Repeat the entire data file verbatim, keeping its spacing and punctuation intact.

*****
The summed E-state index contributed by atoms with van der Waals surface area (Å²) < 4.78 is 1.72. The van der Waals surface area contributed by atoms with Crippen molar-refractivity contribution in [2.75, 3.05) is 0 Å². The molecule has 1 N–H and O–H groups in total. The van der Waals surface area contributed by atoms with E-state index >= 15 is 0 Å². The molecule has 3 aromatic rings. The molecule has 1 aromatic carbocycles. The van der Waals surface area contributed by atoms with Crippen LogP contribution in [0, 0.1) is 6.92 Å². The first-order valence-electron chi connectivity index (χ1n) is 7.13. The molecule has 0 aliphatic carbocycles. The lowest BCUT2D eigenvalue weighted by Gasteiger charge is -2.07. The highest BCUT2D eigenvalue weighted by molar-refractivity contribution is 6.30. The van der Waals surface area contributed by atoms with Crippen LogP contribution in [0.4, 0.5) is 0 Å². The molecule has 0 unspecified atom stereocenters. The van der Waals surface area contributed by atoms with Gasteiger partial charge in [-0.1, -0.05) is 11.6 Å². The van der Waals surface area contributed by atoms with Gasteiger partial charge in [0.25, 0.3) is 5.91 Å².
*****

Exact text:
The summed E-state index contributed by atoms with van der Waals surface area (Å²) < 4.78 is 1.72. The van der Waals surface area contributed by atoms with Crippen molar-refractivity contribution in [2.75, 3.05) is 0 Å². The molecule has 1 N–H and O–H groups in total. The van der Waals surface area contributed by atoms with E-state index >= 15 is 0 Å². The molecule has 3 aromatic rings. The molecule has 1 aromatic carbocycles. The van der Waals surface area contributed by atoms with Crippen LogP contribution in [0, 0.1) is 6.92 Å². The first-order valence-electron chi connectivity index (χ1n) is 7.13. The molecule has 0 aliphatic carbocycles. The lowest BCUT2D eigenvalue weighted by Gasteiger charge is -2.07. The highest BCUT2D eigenvalue weighted by molar-refractivity contribution is 6.30. The van der Waals surface area contributed by atoms with Crippen LogP contribution in [0.4, 0.5) is 0 Å². The molecule has 0 unspecified atom stereocenters. The van der Waals surface area contributed by atoms with Gasteiger partial charge in [-0.1, -0.05) is 11.6 Å². The van der Waals surface area contributed by atoms with Gasteiger partial charge in [0.25, 0.3) is 5.91 Å².